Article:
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Game 2 line changes in store for Pens

Monday, 05.26.2008 / 6:45 PM / News
By Michael Caples  - Detroit Red Wings Staff Writer
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Game 2 line changes in store for Pens
DETROIT – A bad line change led to the Red Wings first goal, and Sidney Crosby and Evgeni Malkin were held off the scoreboard in a 4-0 Detroit win in Game 1 of the Stanley Cup finals, putting the Pittsburgh Penguins in a place it hasn’t been all postseason – behind.

Pittsburgh swept the Ottawa Senators in the opening round of the 2008 playoffs, then pounded the New York Rangers and Philadelphia Flyers in back-to-back 4-1 series wins.  The youthful Penguins won the first three games of every series.

Now the Penguins find themselves behind 1-0 in a Stanley Cup finals where experience is the main question mark. The Red Wings roster has 23 past Stanley Cup winners to their credit, while the Penguins have four.

The Penguins were out-shot, 36-19, on Saturday, generating only 10 even-strength shots.  They were 0-5 on a power play that ranked at the top of the NHL postseason statistics. According to the final stats, Pittsburgh had 10 giveaways, and only three takeaways. And after winning a few early face offs, they lost the fight between the circles, finishing 33-of-61 and 5-of-13 on their power plays.

“This is only one game,” Pens coach Michel Therrien said. “We would like to have had a better result yesterday. I didn't think we played a good game. And the Red Wings played really well. I mean, in time I believe we could play a lot better.”

Crosby, the youngest captain in finals’ history, said the game was a lot closer than the final score revealed.

 “I wouldn't change anything, to be honest,” Crosby said. “We had our chances, and we didn't put them in. It came down to execution. But it's pretty tight. It's playoff hockey, comes down to whether you put the puck into the net or you don't. I don't think they did a whole lot to shut us down completely. It was tight checking, and they got their chances.  We got ours. And we'll continue to try to create things and battle.”

The Penguins’ coaching staff decided that changes were in order, however, and Saturday’s practice showed major line shake-ups. Gary Roberts, a 42-year-old grinding forward, will dress for Game 2, replacing Georges Laraque. Monday’s Pittsburgh starting forward lines will look as follows:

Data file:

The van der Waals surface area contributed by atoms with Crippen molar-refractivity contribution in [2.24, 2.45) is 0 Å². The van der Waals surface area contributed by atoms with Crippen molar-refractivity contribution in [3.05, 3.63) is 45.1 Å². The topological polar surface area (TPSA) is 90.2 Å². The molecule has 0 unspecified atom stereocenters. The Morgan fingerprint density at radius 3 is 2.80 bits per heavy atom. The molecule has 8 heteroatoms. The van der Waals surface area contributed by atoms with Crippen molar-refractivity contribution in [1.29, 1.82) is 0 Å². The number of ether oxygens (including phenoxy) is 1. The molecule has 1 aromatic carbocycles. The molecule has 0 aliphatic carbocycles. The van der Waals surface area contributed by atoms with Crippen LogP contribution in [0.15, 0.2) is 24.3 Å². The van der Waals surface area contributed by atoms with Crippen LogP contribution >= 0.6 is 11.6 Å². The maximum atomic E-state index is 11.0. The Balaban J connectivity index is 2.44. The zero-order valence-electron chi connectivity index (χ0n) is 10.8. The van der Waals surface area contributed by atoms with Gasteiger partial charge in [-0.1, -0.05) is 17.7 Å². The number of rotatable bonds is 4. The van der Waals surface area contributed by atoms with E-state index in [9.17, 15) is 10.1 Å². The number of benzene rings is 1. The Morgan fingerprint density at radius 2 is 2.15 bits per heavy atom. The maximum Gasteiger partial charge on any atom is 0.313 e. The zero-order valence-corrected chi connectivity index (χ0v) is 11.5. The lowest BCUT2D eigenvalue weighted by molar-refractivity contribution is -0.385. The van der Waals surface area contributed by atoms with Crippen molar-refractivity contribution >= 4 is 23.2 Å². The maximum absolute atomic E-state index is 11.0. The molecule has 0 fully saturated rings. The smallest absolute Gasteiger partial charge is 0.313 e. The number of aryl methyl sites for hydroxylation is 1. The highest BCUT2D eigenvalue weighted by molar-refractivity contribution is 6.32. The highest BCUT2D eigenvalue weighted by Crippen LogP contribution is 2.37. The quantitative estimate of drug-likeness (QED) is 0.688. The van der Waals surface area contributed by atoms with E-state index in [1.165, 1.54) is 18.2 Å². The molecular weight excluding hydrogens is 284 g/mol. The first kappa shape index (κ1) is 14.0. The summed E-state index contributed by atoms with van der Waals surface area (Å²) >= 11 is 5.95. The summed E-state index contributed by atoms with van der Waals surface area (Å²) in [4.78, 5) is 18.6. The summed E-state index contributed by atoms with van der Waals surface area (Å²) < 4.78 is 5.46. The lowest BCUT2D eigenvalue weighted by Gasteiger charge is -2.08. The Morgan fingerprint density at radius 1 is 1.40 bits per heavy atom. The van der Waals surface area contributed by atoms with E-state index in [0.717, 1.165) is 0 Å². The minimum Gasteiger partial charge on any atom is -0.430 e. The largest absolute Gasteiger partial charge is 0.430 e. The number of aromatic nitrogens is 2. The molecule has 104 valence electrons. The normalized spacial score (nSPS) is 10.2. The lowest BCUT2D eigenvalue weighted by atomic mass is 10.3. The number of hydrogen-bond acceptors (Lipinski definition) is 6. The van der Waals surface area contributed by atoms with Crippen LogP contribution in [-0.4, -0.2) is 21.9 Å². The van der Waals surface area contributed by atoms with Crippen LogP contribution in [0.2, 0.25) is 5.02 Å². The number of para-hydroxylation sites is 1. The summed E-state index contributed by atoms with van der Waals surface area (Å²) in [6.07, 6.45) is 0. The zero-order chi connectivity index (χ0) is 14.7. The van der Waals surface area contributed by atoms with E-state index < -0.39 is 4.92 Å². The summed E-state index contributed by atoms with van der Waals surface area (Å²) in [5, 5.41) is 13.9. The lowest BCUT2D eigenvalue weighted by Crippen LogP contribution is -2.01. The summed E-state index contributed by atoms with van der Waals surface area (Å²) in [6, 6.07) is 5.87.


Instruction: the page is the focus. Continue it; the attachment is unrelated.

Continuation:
Marian Hossa - Sidney Crosby - Ryan Malone
Maxime Talbot - Evgeni Malkin - Petr Sykora
Pascal Dupuis - Jordan Staal - Tyler Kennedy
Gary Roberts - Adam Hall - Jarkko Ruutu

“We've got to make adjustments … every team has to make adjustments through the course of the playoffs,” Therrien said. “And we believe those adjustments are going to help us to get success.”

Crosby said that Robert’s physicality will help Pittsburgh’s chances of winning Game 2.

“He's going to bring physical presence.” Crosby said. “Obviously his experience, too, but he's a guy that can go out there and really give you momentum with a big hit or creating that energy that you need sometimes. So I think when he's out there, every guy on the ice knows it. He's someone that's going to bring a lot of energy for us.”

The Penguins hope for a better performance from Malkin as well. The Hart Trophy candidate had 22 shifts and 17:46 of ice time in Game 1, but registered only one shot with a tripping penalty and a minus-1 rating. He has scored only two points in his last five games, after recording 17 in the previous 10 postseason games.

“First of all, we still have a lot of confidence in him,” Therrien said. “He's a world-class player. He needs to stay focused. He needs to stay on top of his game. He needs to skate. He needs to battle. And if he's doing those things, good things can happen to him. But we do have a lot of confidence in him. He's going to bring his game where it's supposed to be.”

Crosby said that experience is not an issue heading into Game 2.

“I don’t think experience affects your effort,” he said. “I don’t see that being a factor. If you make an inexperienced mistake, a bad penalty or something like that, maybe you can say that. But I don’t think inexperience was what affected our game. It’s got to be effort and attitude, and I think we’ve always bounced back. All season we faced adversity, I think we should expect the same here.”

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